- Award ID(s):
- Publication Date:
- NSF-PAR ID:
- Journal Name:
- Sociological Perspectives
- Page Range or eLocation-ID:
- 631 to 656
- Sponsoring Org:
- National Science Foundation
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Despite decades of research on per- and polyfluoroalkyl substances (PFAS), fundamental obstacles remain to addressing worldwide contamination by these chemicals and their associated impacts on environmental quality and health. Here, we propose six urgent questions relevant to science, technology, and policy that must be tackled to address the “PFAS problem”: (1) What are the global production volumes of PFAS, and where are PFAS used? (2) Where are the unknown PFAS hotspots in the environment? (3) How can we make measuring PFAS globally accessible? (4) How can we safely manage PFAS-containing waste? (5) How do we understand and describe the health effects of PFAS exposure? (6) Who pays the costs of PFAS contamination? The importance of each question and barriers to progress are briefly described, and several potential paths forward are proposed. Given the diversity of PFAS and their uses, the extreme persistence of most PFAS, the striking ongoing lack of fundamental information, and the inequity of the health and environmental impacts from PFAS contamination, there is a need for scientific and regulatory communities to work together, with cooperation from PFAS-related industries, to fill in critical data gaps and protect human health and the environment.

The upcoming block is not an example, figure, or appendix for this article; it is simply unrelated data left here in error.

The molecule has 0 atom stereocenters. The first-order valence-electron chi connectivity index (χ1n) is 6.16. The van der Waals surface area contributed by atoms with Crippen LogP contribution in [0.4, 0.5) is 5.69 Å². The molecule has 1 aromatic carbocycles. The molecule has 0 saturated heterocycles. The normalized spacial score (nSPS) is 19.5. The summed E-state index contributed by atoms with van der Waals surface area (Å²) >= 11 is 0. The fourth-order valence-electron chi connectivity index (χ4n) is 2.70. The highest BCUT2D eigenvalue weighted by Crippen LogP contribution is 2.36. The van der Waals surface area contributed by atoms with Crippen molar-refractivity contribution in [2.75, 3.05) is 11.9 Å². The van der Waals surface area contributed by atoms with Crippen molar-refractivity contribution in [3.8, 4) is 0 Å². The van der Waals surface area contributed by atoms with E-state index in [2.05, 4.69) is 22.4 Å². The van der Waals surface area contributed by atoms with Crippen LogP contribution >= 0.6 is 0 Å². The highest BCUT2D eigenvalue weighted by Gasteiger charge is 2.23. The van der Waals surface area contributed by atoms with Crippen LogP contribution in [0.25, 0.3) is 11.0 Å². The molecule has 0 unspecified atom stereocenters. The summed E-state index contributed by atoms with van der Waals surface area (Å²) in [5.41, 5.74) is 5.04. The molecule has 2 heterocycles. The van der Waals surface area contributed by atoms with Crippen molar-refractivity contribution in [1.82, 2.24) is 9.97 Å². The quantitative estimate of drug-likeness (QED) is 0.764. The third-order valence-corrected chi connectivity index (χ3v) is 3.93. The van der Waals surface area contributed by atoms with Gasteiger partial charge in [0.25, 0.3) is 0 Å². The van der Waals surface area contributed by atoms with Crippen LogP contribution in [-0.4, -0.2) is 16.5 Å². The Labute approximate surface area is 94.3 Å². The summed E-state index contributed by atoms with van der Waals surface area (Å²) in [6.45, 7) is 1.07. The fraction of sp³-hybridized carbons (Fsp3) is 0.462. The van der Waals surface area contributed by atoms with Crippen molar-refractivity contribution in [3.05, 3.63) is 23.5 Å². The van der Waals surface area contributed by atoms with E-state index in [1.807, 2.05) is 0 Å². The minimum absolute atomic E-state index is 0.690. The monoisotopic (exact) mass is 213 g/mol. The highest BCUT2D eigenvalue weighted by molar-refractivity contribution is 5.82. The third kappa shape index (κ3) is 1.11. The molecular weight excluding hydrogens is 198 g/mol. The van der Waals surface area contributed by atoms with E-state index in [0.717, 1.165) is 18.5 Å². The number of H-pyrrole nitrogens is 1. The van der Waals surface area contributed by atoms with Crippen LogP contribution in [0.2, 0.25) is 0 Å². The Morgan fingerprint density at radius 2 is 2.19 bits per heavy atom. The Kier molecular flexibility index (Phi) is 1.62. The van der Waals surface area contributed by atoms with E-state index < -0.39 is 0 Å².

Occurrence and removal of poly/perfluoroalkyl substances (PFAS) in municipal and industrial wastewater treatment plants
The presence of poly- and perfluoroalkyl substances (PFAS) has caused serious problems for drinking water supplies especially at intake locations close to PFAS manufacturing facilities, wastewater treatment plants (WWTPs), and sites where PFAS-containing firefighting foam was regularly used. Although monitoring is increasing, knowledge on PFAS occurrences particularly in municipal and industrial effluents is still relatively low. Even though the production of C8-based PFAS has been phased out, they are still being detected at many WWTPs. Emerging PFAS such as GenX and F-53B are also beginning to be reported in aquatic environments. This paper presents a broad review and discussion on the occurrence of PFAS in municipal and industrial wastewater which appear to be their main sources. Carbon adsorption and ion exchange are currently used treatment technologies for PFAS removal. However, these methods have been reported to be ineffective for the removal of short-chain PFAS. Several pioneering treatment technologies, such as electrooxidation, ultrasound, and plasma have been reported for PFAS degradation. Nevertheless, in-depth research should be performed for the applicability of emerging technologies for real-world applications. This paper examines different technologies and helps to understand the research needs to improve the development of treatment processes for PFAS in wastewater streams.